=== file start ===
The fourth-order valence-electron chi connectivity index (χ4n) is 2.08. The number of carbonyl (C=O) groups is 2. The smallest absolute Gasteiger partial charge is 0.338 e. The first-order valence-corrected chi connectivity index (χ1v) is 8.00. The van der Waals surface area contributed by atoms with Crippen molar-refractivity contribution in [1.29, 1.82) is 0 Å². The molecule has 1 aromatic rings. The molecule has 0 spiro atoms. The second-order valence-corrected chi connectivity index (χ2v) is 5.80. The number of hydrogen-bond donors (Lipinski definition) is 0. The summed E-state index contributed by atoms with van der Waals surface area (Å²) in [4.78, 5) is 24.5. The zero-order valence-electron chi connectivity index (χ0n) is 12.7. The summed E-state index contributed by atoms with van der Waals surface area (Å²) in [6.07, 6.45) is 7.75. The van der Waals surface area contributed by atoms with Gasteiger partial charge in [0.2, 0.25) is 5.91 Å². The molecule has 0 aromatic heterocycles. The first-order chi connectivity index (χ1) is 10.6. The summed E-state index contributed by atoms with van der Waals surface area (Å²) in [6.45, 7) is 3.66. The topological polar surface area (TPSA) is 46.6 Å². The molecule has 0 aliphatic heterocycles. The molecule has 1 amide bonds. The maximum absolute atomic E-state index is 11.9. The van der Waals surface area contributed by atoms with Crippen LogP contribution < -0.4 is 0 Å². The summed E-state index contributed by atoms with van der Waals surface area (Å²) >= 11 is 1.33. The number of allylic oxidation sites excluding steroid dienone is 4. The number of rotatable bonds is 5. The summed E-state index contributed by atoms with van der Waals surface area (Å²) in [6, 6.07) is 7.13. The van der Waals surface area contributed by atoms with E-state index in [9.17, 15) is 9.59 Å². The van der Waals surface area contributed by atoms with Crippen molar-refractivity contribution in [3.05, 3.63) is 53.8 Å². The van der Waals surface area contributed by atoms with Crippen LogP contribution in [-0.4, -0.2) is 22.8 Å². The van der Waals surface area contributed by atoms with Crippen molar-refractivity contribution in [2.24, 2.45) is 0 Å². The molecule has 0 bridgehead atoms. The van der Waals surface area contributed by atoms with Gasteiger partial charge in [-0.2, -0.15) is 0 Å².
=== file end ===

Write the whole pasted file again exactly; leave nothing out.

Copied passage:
The fourth-order valence-electron chi connectivity index (χ4n) is 2.08. The number of carbonyl (C=O) groups is 2. The smallest absolute Gasteiger partial charge is 0.338 e. The first-order valence-corrected chi connectivity index (χ1v) is 8.00. The van der Waals surface area contributed by atoms with Crippen molar-refractivity contribution in [1.29, 1.82) is 0 Å². The molecule has 1 aromatic rings. The molecule has 0 spiro atoms. The second-order valence-corrected chi connectivity index (χ2v) is 5.80. The number of hydrogen-bond donors (Lipinski definition) is 0. The summed E-state index contributed by atoms with van der Waals surface area (Å²) in [4.78, 5) is 24.5. The zero-order valence-electron chi connectivity index (χ0n) is 12.7. The summed E-state index contributed by atoms with van der Waals surface area (Å²) in [6.07, 6.45) is 7.75. The van der Waals surface area contributed by atoms with Gasteiger partial charge in [0.2, 0.25) is 5.91 Å². The molecule has 0 aromatic heterocycles. The first-order chi connectivity index (χ1) is 10.6. The summed E-state index contributed by atoms with van der Waals surface area (Å²) in [6.45, 7) is 3.66. The topological polar surface area (TPSA) is 46.6 Å². The molecule has 0 aliphatic heterocycles. The molecule has 1 amide bonds. The maximum absolute atomic E-state index is 11.9. The van der Waals surface area contributed by atoms with Crippen LogP contribution < -0.4 is 0 Å². The summed E-state index contributed by atoms with van der Waals surface area (Å²) >= 11 is 1.33. The number of allylic oxidation sites excluding steroid dienone is 4. The number of rotatable bonds is 5. The summed E-state index contributed by atoms with van der Waals surface area (Å²) in [6, 6.07) is 7.13. The van der Waals surface area contributed by atoms with E-state index in [9.17, 15) is 9.59 Å². The van der Waals surface area contributed by atoms with Crippen molar-refractivity contribution in [3.05, 3.63) is 53.8 Å². The van der Waals surface area contributed by atoms with Crippen LogP contribution in [-0.4, -0.2) is 22.8 Å². The van der Waals surface area contributed by atoms with Crippen molar-refractivity contribution in [2.24, 2.45) is 0 Å². The molecule has 0 bridgehead atoms. The van der Waals surface area contributed by atoms with Gasteiger partial charge in [-0.2, -0.15) is 0 Å².